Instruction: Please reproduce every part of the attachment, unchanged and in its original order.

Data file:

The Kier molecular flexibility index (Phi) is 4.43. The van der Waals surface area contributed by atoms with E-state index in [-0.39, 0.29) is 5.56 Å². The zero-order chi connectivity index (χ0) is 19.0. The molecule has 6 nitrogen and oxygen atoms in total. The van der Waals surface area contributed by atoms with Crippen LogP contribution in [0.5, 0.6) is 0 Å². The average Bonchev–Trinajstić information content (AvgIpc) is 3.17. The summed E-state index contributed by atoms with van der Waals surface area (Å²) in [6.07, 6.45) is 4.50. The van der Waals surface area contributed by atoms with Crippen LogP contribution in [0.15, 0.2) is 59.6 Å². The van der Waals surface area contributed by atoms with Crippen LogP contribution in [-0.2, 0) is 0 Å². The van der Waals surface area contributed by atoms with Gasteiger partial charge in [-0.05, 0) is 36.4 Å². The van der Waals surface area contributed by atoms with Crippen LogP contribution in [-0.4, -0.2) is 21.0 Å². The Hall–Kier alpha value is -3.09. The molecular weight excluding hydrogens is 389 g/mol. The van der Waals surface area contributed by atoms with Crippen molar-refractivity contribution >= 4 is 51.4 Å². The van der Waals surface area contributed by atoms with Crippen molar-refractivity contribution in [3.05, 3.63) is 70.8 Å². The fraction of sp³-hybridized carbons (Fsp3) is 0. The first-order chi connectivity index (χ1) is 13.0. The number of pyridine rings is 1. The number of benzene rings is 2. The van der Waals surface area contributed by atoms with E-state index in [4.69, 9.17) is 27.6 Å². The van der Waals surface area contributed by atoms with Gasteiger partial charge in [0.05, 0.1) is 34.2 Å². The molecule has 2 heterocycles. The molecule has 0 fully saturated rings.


The Kier molecular flexibility index (Phi) is 4.43. The van der Waals surface area contributed by atoms with E-state index in [-0.39, 0.29) is 5.56 Å². The zero-order chi connectivity index (χ0) is 19.0. The molecule has 6 nitrogen and oxygen atoms in total. The van der Waals surface area contributed by atoms with Crippen LogP contribution in [0.5, 0.6) is 0 Å². The average Bonchev–Trinajstić information content (AvgIpc) is 3.17. The summed E-state index contributed by atoms with van der Waals surface area (Å²) in [6.07, 6.45) is 4.50. The van der Waals surface area contributed by atoms with Crippen LogP contribution in [0.15, 0.2) is 59.6 Å². The van der Waals surface area contributed by atoms with Crippen LogP contribution in [-0.2, 0) is 0 Å². The van der Waals surface area contributed by atoms with Gasteiger partial charge in [-0.05, 0) is 36.4 Å². The van der Waals surface area contributed by atoms with Crippen LogP contribution in [-0.4, -0.2) is 21.0 Å². The Hall–Kier alpha value is -3.09. The molecular weight excluding hydrogens is 389 g/mol. The van der Waals surface area contributed by atoms with Crippen molar-refractivity contribution >= 4 is 51.4 Å². The van der Waals surface area contributed by atoms with Crippen molar-refractivity contribution in [3.05, 3.63) is 70.8 Å². The fraction of sp³-hybridized carbons (Fsp3) is 0. The first-order chi connectivity index (χ1) is 13.0. The number of pyridine rings is 1. The number of benzene rings is 2. The van der Waals surface area contributed by atoms with E-state index in [4.69, 9.17) is 27.6 Å². The van der Waals surface area contributed by atoms with Gasteiger partial charge in [0.05, 0.1) is 34.2 Å². The molecule has 2 heterocycles. The molecule has 0 fully saturated rings.